6. #6

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    Are there only flue pandemics or can something else cause a pandemic?

    I'd love to see some of the detailed scenarios that have been developed. Like the current financial turmoil, it seems that though there were a number of highly respected people openly warning about systemic breakdowns, their warnings weren't incorporated into any plans.

    I'd wonder it people would quickly clear stores of all their produce, would food distribution grind to a halt, what are considered essential businesses (or what are considered non-essential businesses), would gas stations stay open...

  7. #7

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    Quote Originally Posted by femenigma View Post
    Quote Originally Posted by KC View Post
    Excellent points. However, what businesses can afford to shut down for 6 months?
    The pandemic will come and go within weeks. Flu season occurs ever year, travels from east to west, and runs its main course between November and March. As for businesses, there will likely be no choice but to shut down. The Medical Officer of Health may dictate it, or businesses will have to shut down because the majority of their staff are ill. It has been suggested that over 30% of the workforce will be ill...and then there will be those people who will voluntarily stay home for fear of contracting the illness (sounds good to me). There will be great losses to be sure, not only in human life, but monetarily as well. If you look at pandemic planning material, there is discussion on how to manage the large numbers of corpses. I am not a fatalist, but rather a pragmatist. It will be what it will be..so I must consider what I can do to reduce the risk for myself, and my circle of influence.
    Yes, we should take the Katrina response as our cue (for rare but predictable events). Anyway, since the risk of a spreading flu is in the news again with the Mexican deaths and risk posed by what's possibly swine flu, I'm wondering if people are thinking about what courses of action things might take.

    Just as when I started this thread, my worry is that a pandemic might create unnecessary shortages and supply bottlenecks of key products because of a sudden, but of course very predictable demand with coincident supply chain failures. 'Naturally', the rich countries get the goods (food, fuel, vaccines, masks, cleaning supplies, bleach, oxygen, etc.) and the poor countries perish.

    Actually, maybe I spoke to broadly. Say with surgical masks - these days I wouldn't be surprised if they are all made in China or somewhere so if the proper filter material starts to run short I could see them stopping or limiting exports to supply their own people first. We could also expect to receive substandard, fake and ineffective product.

    My thinking may be flawed but wouldn't creating artificial demand and small stockpiles before a crisis, lessen the demand and at the time of an actual crisis. I can't see how production systems will have the capacity or supplies to ramp up fast enough to meet the peaks in demand.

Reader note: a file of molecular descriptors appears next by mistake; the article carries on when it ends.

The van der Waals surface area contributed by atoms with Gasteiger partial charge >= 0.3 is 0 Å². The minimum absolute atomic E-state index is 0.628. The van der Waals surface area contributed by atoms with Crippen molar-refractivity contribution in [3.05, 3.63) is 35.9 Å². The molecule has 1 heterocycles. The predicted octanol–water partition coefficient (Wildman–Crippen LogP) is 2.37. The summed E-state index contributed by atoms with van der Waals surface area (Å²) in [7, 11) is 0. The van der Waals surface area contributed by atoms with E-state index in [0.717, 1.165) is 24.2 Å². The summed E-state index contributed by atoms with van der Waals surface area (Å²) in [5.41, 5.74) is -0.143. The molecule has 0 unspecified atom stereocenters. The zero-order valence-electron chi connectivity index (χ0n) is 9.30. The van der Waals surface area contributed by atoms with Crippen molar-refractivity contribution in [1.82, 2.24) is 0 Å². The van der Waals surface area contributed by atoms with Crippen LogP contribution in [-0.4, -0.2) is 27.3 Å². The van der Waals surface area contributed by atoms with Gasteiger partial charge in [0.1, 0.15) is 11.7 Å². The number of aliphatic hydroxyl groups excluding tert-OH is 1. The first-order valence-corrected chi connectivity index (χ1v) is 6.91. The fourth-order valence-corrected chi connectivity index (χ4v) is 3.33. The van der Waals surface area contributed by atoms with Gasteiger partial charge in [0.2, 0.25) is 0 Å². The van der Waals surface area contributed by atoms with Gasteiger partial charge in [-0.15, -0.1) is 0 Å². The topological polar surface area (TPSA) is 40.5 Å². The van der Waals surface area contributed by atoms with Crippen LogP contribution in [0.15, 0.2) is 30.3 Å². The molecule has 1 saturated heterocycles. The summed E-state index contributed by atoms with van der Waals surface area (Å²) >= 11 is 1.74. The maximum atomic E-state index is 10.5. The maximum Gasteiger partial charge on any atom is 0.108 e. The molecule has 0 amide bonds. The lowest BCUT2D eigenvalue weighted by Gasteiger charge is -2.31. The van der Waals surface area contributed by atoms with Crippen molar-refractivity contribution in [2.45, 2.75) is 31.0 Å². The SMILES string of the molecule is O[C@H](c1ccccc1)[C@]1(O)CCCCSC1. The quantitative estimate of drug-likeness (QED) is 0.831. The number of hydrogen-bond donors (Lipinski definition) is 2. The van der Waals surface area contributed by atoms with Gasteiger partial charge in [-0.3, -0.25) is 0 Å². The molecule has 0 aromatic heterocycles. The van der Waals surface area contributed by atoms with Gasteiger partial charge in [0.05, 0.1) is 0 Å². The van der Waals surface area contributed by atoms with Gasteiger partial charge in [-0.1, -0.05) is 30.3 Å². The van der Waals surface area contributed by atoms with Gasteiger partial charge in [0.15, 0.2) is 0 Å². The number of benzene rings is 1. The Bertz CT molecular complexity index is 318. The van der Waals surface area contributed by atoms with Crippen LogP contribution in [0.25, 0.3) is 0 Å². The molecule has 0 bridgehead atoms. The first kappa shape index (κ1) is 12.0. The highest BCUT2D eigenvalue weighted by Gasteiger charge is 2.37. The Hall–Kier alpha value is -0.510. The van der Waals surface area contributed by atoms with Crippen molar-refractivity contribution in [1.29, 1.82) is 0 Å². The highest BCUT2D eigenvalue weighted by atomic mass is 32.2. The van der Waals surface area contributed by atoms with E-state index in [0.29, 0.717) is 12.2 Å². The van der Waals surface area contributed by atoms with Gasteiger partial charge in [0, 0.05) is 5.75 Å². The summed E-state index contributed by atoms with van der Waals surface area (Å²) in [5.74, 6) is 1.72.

Last edited by KC; 25-04-2009 at 10:51 AM.

  8. #8

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    I think its a bit silly worrying about surgical masks. If this takes hold and reaches pandemic status - everybody is going to be exposed to it. You can wear a mask, but you will still pick it up a few weeks later when you touch a surface somebody else sneezed on, or similar. Most of us will catch it, its just a matter of taking care of ourselves when it happens, and hopefully having an anti viral available that works if we need it.

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    The thing in Mexico has spread to San Antonio and San Diego. They have been treated and are fine. The Mexican one looks severe. But there are around 1000 people in Mexico (especially the capital) that seem to be sick, with only about 63 currently dying. Sure that isn't good, but it looks like most people are getting treated and will be ok. But, just recently it spread to New York City, with a high school in Queens being watched carefully as 60 kids got the flu. The problem is the normal flu and the swine flu start of the same, so it is hard to tell. We don't know if the thing in Queens is just an outburst of regular flu or in fact the swine spread to NYC. I really hope it doesn't spread to Canada, especially like SARS in TO.

    *Just to give some information on how the story is unfolding as there has been some discussion here about it.
    ----

  10. #10

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    O no.. first i had to be scared of mosquitoes, then birds and now pigs.

    Lets hopethere is never a cow flu or else we are ^&%$ed

  11. #11

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    Awh - but we've already had mad cows

  12. #12
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    EDP... it has gotten much worse man. I've been following it very carefully and whenever something pops up I usually hear about it.

    You can check out this thread for news as it happens (which is really happening very quickly)... here http://forum.skyscraperpage.com/showthread.php?t=168283

    Cases have now been reported (since my last post) in:
    -Queens (New York Metro)
    -Kansas
    -more in Mexico

    and cases being suspected in:
    -Auckland
    -British Columbia
    -Minnesota
    -Nova Scotia
    -Spain